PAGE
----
Is there any relation or difference between warranty and guarantee? What do they mean? In what situations do we use them? For example, I suppose we say
When we buy something it has a warranty.
I would say there is a difference:
"a formal assurance that certain conditions will be fulfilled, especially that a product will be of a specified quality"
"a written guarantee promising to repair or replace an article if necessary within a specified period." ...
A warranty is a type of guarantee; in the case of a product guarantee/product warranty, it's basically the same thing - the company undertakes to repair or replace your goods if they go wrong. Guarantee can also be used to express:
"I promise, this plane will fly."
"I guarantee you, this plane will fly."
The difference is legal, not linguistic. Both terms are meaningful in the context of a contract or bargain. A guarantee is a promise that, if a thing is not of a certain standard or does not fulfil some condition, the original price or consideration paid for the contract or bargain will be returned. For example, if A sells an item to B and guarantees that it will produce 20 widgets a day, B can return the item to A for a full refund if it does not, in fact, produce 20 widgets a day. Similarly, C can guarantee A’s debt to B, so that, if A fails to pay B, C, the guarantor, is obliged to pay B instead.
A warranty is a term of a contract, breach of which gives rise to a claim for damages, but not the repudiation of the whole contract. For example, if A sells an item to B and warrants that it can produce 20 widgets per day, but in fact it produces only 19, B can bring an action for damages against A for the lesser of (1) the cost of fixing the item such that it does in fact produce 20 widgets per day; or (2) the loss of profit associated with the production of 19 as opposed to 20 widgets. B cannot, however, return the item for a full refund.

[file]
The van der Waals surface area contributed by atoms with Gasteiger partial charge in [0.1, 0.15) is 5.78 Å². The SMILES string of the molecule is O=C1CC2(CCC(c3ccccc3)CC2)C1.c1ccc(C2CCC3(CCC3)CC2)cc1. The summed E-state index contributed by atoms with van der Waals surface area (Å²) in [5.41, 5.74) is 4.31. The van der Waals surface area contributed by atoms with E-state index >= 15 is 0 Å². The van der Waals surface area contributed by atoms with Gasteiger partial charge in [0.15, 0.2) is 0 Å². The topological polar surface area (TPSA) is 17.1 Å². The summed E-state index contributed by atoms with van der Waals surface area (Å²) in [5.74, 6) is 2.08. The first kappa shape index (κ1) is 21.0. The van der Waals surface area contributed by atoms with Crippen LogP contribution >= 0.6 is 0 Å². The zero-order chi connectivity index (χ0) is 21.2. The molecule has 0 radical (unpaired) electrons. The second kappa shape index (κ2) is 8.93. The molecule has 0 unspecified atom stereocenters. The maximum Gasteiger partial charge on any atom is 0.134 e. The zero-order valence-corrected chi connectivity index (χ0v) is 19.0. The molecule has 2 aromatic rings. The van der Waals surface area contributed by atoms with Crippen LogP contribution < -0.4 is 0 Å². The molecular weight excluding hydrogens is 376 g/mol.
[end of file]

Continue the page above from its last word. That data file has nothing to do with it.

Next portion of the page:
In the consumer goods context, where statute provides in many countries for a manufacturer’s warranty, a warranty usually connotes that the warrantor may repair or replace a product which has developed a fault during the warranty period as a result of a defect in design or manufacture at the warrantor’s discretion. The fact that the warrantor may choose to repair the product, and not give a refund, is what distinguishes this from a guarantee. The phrase “money back guarantee” is common in the consumer context, and means just that, although the phrase is arguably redundant.
• noun: (pl. warranties) 1 a written guarantee promising to repair or replace an article if necessary within a specified period.
• noun: 1 a formal assurance that certain conditions will be fulfilled, especially that a product will be of a specified quality.
Actually the error here is that most native speakers use them interchangeably and it has nothing to do with British, American or any other type of English.
'Warranty' has a time limit, e.g. for 12 months... and may be extendable to 24, 36 or 48 months for example.
'Guarantee' is to a standard of quality and is not time bound... and is non-extendable.
However, we are all familiar with 'Lifetime Guarantee' claims by manufacturers... which of course are non-extendable by their very definition...
Hope that helps... You can get idea from this article of Times of India refer this link
The other answers examine usage and semantics; so I thought to address Historical Linguistics. Did you know that both words are related? They are doublets etymologically (ie: they derive from the same Germanic etymon), because Germanic -w- generally became -gu- in words borrowed into Romance languages.
Source: Spanish Vocabulary: An Etymological Approach by David Brodsky
When French and Spanish sought to adopt Germanic words beginning with the sound they faced a common problem: although this sound had existed in Classical Latin (written
v5), it had disappeared from their respective languages many centuries before. But both languages still maintained the [gw] sound of Classical Latin, represented by the letter combination
gu. So in the absence of a "true" [w], they used the next best thing, hence the
gu-in words such as guerra, guardar, etc. "Central" French subsequently lost the element in the pronunciation of [gw], while in Spanish the element was preserved only when the following vowel was
Norman French, on the other hand, did have the sound, and it was the Normans who conquered England in 1066 and maintained their version of "Anglo-Norman" French for some time thereafter. A number of Germanic
wwords arrived in English via Norman French with the sound and spelling intact, only to be joined at a later date by the same word displaying the trademark central French
gu, which by that time was pronounced simply Thus in English one has the doublets: [...]
Warranty has more weight than guarantee. Warranty is a written agreement while guarantee is making a promise to do something.